If you're like most Americans, you're likely to spend more time planning your next vacation or upcoming party than you are plotting out your life.
While it may sound crazy, it's true. People will spend months -- sometimes longer -- immersing themselves in their wedding plans, perusing bridal magazines, following wedding-related sites on social media, attending tastings, doing whatever in their power to plan the "perfect event."
If only people put that much energy into strategically planning their career.
Sure, some people who work in corporate America set their sights on climbing the executive ladder, rung by rung, systematically chasing one carrot after the next, but the majority of us leave our careers mostly up to chance.
In the midst of what appeared to be an incredibly successful career spanning 25 years in the business world, a new client (we'll call her "Carol") came to see me. She couldn't understand why she felt constantly stressed -- and that something was missing, despite her tangible achievements. A nagging internal voice prompted Carol to question why she chose this career path over others. And, more importantly, was it the right path? If not, could she find the strength to veer from it?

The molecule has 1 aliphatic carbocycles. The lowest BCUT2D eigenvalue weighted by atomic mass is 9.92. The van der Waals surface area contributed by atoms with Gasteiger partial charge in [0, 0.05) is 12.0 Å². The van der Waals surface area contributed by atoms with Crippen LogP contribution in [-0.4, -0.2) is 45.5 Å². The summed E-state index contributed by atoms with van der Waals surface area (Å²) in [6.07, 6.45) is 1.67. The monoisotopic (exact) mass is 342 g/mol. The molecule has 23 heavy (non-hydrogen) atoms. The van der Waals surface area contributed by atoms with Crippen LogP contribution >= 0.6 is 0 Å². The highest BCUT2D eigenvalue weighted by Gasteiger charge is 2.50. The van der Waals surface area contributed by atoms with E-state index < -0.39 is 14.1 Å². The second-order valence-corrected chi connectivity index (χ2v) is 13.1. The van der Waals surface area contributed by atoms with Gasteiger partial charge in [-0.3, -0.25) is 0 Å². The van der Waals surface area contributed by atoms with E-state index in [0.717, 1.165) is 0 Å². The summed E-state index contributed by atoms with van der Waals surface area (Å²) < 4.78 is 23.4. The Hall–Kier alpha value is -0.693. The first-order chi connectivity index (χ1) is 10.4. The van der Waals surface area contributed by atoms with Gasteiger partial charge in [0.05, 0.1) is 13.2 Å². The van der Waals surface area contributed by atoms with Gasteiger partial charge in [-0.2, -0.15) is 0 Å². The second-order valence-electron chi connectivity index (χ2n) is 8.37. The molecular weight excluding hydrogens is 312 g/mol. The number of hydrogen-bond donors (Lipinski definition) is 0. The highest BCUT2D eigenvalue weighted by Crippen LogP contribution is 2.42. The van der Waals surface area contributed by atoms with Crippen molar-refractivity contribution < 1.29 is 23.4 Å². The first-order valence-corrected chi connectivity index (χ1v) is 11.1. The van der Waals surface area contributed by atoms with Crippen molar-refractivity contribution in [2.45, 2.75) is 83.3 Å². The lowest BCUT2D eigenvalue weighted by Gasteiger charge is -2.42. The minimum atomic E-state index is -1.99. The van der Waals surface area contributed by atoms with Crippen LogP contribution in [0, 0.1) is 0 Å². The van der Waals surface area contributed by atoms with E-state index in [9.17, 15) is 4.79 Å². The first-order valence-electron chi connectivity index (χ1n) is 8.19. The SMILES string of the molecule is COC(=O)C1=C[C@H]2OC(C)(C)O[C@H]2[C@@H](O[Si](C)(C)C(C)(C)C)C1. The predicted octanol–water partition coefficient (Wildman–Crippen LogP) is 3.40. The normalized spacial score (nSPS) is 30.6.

Carol's predicament is not unique. Stress and inertia often go hand in hand, particularly in today's corporate environment. Most people become comfortable in their lives and their jobs.
Change is hard., but worth it. I know, because I've been there.
My Story: The Birth of Jody Michael Associates
One Friday afternoon in early June, I was riding the train home from my job as a trader at the Chicago Mercantile Exchange. It was one of the first glorious days of summer; the sun was shining and the weekend had officially begun.
By all accounts, it was a "feel-good" day. Except I didn't feel good.
To the outside observer, I had no reason not to feel good. My career was on target; I had achieved a high level of success in an exciting, competitive industry. My personal life was where I wanted it to be; I owned my own home, and was involved in a satisfying, loving relationship. Nothing was lacking! And yet, I still felt an underlying, deep discontent.
I decided to tackle this conundrum head on. I knew it was more than a mood or a phase, and wanted to get to the bottom of what was causing my despair.
The next morning, I arrived at Starbucks, pad of paper in hand, ready to get to work as soon as the doors opened and the barista served me my first cup of coffee. Okay, I asked myself, so what's not working? I began making a list of the things I didn't like about my life. What was I tolerating that I considered "not ideal"?
1. Waking up to an alarm.
2. Working five days a week.
I quickly realized how silly my list was sounding right off the bat. Retirement -- and moving to Fiji to play beach volleyball all day -- was not an option. I'd have to come up with a more realistic list.